updated 7/22/2004 7:45:05 PM ET 2004-07-22T23:45:05

Employers who screen job applicants and workers for drugs saw the number testing positive for methamphetamine surge 68 percent last year, according to the country’s largest testing company.

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The report — tallying the results of more than 7 million workplace drug tests performed by Quest Diagnostics Inc. — showed a smaller rise in positives for opiates like heroin, as the overall number of workers failing tests stayed nearly unchanged at 4.5 percent.

Quest has been conducting its annual survey since 1988, but has only broken it down by drug category and type of worker since 1997.

The surge in the use of amphetamines, a crystalline stimulant often called “meth” or “ice,” has prompted some states to try to limit sales of the decongestant pseudoephedrine commonly used to make it. While big labs, most in California, continue to supply most of the illegal methamphetamine consumed in the U.S., much of the growth has been fed by small, home labs.

Last year, the Drug Enforcement Administration shut down 10,061 small meth labs, up from 8,063 in 2002.

Marijuana still tops list
The number of workers and job candidates testing positive for methamphetamine remains small compared to marijuana, by far the biggest reason that people fail employer drug screenings, the Quest figures show. About 3 of every 1,000 workers now test positive for meth, compared to about 3 of every 100 workers testing positive for marijuana.

But while marijuana positives have stayed stable, amphetamine detection is soaring in the general work force. That contrasts with airline pilots, workers in nuclear plants and others whose tests are required by the government, for whom positive meth rates have increased only slightly.

In the general work force, though, usage appears to be rising at an even faster rate than in the past few years, when annual increases in the number of positive drug tests ranged from 14 to 17 percent.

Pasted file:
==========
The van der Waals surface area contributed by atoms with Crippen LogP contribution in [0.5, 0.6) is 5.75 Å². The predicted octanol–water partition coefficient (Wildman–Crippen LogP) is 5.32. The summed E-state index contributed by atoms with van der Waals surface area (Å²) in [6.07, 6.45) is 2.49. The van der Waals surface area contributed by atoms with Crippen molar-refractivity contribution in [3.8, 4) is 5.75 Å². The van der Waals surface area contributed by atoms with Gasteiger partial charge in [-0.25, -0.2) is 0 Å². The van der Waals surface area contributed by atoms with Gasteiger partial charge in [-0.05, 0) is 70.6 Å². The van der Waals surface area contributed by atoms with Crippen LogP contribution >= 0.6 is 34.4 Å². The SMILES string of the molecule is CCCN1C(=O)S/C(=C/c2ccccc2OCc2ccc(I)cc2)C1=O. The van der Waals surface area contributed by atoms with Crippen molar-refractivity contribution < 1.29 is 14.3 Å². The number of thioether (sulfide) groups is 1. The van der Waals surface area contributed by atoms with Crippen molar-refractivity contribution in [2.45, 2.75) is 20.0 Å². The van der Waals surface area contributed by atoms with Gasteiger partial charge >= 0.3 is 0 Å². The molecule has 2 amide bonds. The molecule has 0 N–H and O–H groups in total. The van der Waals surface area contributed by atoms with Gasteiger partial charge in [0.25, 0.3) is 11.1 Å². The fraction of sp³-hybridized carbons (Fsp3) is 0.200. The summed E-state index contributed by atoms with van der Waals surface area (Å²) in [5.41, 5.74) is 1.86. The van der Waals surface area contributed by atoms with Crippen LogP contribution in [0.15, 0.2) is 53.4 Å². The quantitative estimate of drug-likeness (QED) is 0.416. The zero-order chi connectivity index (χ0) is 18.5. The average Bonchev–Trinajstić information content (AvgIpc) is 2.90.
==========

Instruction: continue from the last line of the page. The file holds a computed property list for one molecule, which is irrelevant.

Meth use spreads to Midwest and East
Methamphetamine production and usage has its roots in southern California and was long most prevalent in western states. But DEA statistics and Quest testing data shows it has spread to the middle and eastern portions of the country.

Quest found the number of workers testing positive for the drug increased sharply in southeastern states like Georgia and Alabama. Of the small labs broken up by the DEA last year, the largest number were in Missouri, with Tennessee and Arkansas also hotbeds of production.

In addition to the rise in meth usage, Quest found that positive tests for opiates — including both heroin and the painkiller morphine, which is contained in many prescription drugs — are also rising, up 25 percent in 2003 for the general work force.

Overall, the share of workers testing positive for all types of drugs remained nearly unchanged — rising to 4.5 percent from 4.4 percent. That is much lower than the 11 to almost 14 percent rate in the late 1980s, when employer drug tests were not as common. The number of workers testing positive has fluctuated below 5 percent for the last six years.

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